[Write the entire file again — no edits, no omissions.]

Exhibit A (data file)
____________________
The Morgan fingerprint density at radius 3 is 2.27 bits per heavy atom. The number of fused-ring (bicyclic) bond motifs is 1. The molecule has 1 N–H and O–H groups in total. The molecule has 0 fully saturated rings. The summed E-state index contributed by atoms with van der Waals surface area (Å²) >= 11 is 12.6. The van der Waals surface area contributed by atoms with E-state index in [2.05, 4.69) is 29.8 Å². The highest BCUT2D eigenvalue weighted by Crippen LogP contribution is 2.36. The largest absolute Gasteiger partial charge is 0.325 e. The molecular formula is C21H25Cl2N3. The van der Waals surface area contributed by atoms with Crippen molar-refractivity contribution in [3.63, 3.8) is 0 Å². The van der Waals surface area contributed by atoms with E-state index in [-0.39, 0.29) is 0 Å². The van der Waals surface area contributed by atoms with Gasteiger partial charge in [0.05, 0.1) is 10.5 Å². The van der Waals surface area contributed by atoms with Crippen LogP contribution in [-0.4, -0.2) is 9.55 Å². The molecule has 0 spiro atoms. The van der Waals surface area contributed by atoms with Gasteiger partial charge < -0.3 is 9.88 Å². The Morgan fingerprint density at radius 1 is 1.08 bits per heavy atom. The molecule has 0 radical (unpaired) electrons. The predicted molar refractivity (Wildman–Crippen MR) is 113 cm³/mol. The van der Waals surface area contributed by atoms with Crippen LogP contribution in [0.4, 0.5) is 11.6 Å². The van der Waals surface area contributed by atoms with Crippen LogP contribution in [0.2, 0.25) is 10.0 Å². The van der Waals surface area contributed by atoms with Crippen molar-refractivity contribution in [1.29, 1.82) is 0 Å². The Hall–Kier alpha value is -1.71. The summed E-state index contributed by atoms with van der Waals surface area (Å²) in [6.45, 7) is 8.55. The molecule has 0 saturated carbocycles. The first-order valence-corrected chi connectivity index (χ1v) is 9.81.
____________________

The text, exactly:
The Morgan fingerprint density at radius 3 is 2.27 bits per heavy atom. The number of fused-ring (bicyclic) bond motifs is 1. The molecule has 1 N–H and O–H groups in total. The molecule has 0 fully saturated rings. The summed E-state index contributed by atoms with van der Waals surface area (Å²) >= 11 is 12.6. The van der Waals surface area contributed by atoms with E-state index in [2.05, 4.69) is 29.8 Å². The highest BCUT2D eigenvalue weighted by Crippen LogP contribution is 2.36. The largest absolute Gasteiger partial charge is 0.325 e. The molecular formula is C21H25Cl2N3. The van der Waals surface area contributed by atoms with Crippen molar-refractivity contribution in [3.63, 3.8) is 0 Å². The van der Waals surface area contributed by atoms with E-state index in [-0.39, 0.29) is 0 Å². The van der Waals surface area contributed by atoms with Gasteiger partial charge in [0.05, 0.1) is 10.5 Å². The van der Waals surface area contributed by atoms with Crippen LogP contribution in [-0.4, -0.2) is 9.55 Å². The molecule has 0 spiro atoms. The van der Waals surface area contributed by atoms with Gasteiger partial charge < -0.3 is 9.88 Å². The Morgan fingerprint density at radius 1 is 1.08 bits per heavy atom. The molecule has 0 radical (unpaired) electrons. The predicted molar refractivity (Wildman–Crippen MR) is 113 cm³/mol. The van der Waals surface area contributed by atoms with Crippen LogP contribution in [0.4, 0.5) is 11.6 Å². The van der Waals surface area contributed by atoms with Crippen LogP contribution in [0.2, 0.25) is 10.0 Å². The van der Waals surface area contributed by atoms with Crippen molar-refractivity contribution in [1.29, 1.82) is 0 Å². The Hall–Kier alpha value is -1.71. The summed E-state index contributed by atoms with van der Waals surface area (Å²) in [6.45, 7) is 8.55. The molecule has 0 saturated carbocycles. The first-order valence-corrected chi connectivity index (χ1v) is 9.81.